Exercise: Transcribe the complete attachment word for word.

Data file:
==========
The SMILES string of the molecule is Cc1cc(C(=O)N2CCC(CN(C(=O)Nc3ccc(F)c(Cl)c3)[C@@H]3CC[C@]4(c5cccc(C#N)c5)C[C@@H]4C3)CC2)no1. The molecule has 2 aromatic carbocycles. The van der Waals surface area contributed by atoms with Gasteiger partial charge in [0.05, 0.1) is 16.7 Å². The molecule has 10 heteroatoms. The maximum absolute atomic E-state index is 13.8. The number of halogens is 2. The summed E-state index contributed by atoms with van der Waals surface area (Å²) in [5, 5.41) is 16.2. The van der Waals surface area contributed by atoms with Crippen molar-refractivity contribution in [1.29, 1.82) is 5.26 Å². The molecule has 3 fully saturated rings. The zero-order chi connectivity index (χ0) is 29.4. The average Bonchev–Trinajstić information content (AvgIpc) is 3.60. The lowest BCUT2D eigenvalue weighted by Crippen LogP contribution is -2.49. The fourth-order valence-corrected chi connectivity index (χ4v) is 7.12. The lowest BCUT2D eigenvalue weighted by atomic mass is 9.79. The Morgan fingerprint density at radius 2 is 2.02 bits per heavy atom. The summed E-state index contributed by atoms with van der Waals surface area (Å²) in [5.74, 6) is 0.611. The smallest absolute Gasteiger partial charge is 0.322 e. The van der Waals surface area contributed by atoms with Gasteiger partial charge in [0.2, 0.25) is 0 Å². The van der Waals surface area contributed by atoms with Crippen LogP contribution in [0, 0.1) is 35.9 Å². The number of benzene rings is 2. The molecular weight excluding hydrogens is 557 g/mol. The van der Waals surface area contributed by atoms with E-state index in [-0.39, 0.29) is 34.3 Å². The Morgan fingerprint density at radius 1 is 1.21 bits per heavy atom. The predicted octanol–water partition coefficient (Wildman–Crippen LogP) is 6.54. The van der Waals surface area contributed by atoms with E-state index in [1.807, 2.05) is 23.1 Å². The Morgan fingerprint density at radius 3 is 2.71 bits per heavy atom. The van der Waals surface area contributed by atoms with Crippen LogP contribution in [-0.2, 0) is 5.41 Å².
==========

The SMILES string of the molecule is Cc1cc(C(=O)N2CCC(CN(C(=O)Nc3ccc(F)c(Cl)c3)[C@@H]3CC[C@]4(c5cccc(C#N)c5)C[C@@H]4C3)CC2)no1. The molecule has 2 aromatic carbocycles. The van der Waals surface area contributed by atoms with Gasteiger partial charge in [0.05, 0.1) is 16.7 Å². The molecule has 10 heteroatoms. The maximum absolute atomic E-state index is 13.8. The number of halogens is 2. The summed E-state index contributed by atoms with van der Waals surface area (Å²) in [5, 5.41) is 16.2. The van der Waals surface area contributed by atoms with Crippen molar-refractivity contribution in [1.29, 1.82) is 5.26 Å². The molecule has 3 fully saturated rings. The zero-order chi connectivity index (χ0) is 29.4. The average Bonchev–Trinajstić information content (AvgIpc) is 3.60. The lowest BCUT2D eigenvalue weighted by Crippen LogP contribution is -2.49. The fourth-order valence-corrected chi connectivity index (χ4v) is 7.12. The lowest BCUT2D eigenvalue weighted by atomic mass is 9.79. The Morgan fingerprint density at radius 2 is 2.02 bits per heavy atom. The summed E-state index contributed by atoms with van der Waals surface area (Å²) in [5.74, 6) is 0.611. The smallest absolute Gasteiger partial charge is 0.322 e. The van der Waals surface area contributed by atoms with Gasteiger partial charge in [0.2, 0.25) is 0 Å². The van der Waals surface area contributed by atoms with Crippen LogP contribution in [0, 0.1) is 35.9 Å². The number of benzene rings is 2. The molecular weight excluding hydrogens is 557 g/mol. The van der Waals surface area contributed by atoms with E-state index in [-0.39, 0.29) is 34.3 Å². The Morgan fingerprint density at radius 1 is 1.21 bits per heavy atom. The predicted octanol–water partition coefficient (Wildman–Crippen LogP) is 6.54. The van der Waals surface area contributed by atoms with E-state index in [1.807, 2.05) is 23.1 Å². The Morgan fingerprint density at radius 3 is 2.71 bits per heavy atom. The van der Waals surface area contributed by atoms with Crippen LogP contribution in [-0.2, 0) is 5.41 Å².